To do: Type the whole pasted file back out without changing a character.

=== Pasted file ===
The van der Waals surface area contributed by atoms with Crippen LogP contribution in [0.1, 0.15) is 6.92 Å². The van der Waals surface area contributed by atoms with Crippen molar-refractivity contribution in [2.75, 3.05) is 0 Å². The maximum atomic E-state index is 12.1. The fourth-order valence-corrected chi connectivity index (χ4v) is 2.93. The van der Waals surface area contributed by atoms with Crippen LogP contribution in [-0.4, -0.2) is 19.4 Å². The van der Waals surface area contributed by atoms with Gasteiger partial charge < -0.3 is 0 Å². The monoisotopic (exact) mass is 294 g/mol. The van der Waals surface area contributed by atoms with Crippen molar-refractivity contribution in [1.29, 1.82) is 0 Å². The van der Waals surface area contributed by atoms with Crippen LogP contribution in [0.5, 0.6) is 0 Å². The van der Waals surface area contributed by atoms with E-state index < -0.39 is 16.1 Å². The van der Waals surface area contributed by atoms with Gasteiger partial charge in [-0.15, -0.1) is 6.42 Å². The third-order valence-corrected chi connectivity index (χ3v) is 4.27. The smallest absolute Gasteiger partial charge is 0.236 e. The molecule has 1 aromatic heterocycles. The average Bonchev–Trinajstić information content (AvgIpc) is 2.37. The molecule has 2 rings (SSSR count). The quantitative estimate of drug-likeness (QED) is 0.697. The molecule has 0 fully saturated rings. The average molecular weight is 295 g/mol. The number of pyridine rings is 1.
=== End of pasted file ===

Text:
The van der Waals surface area contributed by atoms with Crippen LogP contribution in [0.1, 0.15) is 6.92 Å². The van der Waals surface area contributed by atoms with Crippen molar-refractivity contribution in [2.75, 3.05) is 0 Å². The maximum atomic E-state index is 12.1. The fourth-order valence-corrected chi connectivity index (χ4v) is 2.93. The van der Waals surface area contributed by atoms with Crippen LogP contribution in [-0.4, -0.2) is 19.4 Å². The van der Waals surface area contributed by atoms with Gasteiger partial charge < -0.3 is 0 Å². The monoisotopic (exact) mass is 294 g/mol. The van der Waals surface area contributed by atoms with Crippen molar-refractivity contribution in [1.29, 1.82) is 0 Å². The van der Waals surface area contributed by atoms with Crippen LogP contribution in [0.5, 0.6) is 0 Å². The van der Waals surface area contributed by atoms with E-state index < -0.39 is 16.1 Å². The van der Waals surface area contributed by atoms with Gasteiger partial charge in [-0.15, -0.1) is 6.42 Å². The third-order valence-corrected chi connectivity index (χ3v) is 4.27. The smallest absolute Gasteiger partial charge is 0.236 e. The molecule has 1 aromatic heterocycles. The average Bonchev–Trinajstić information content (AvgIpc) is 2.37. The molecule has 2 rings (SSSR count). The quantitative estimate of drug-likeness (QED) is 0.697. The molecule has 0 fully saturated rings. The average molecular weight is 295 g/mol. The number of pyridine rings is 1.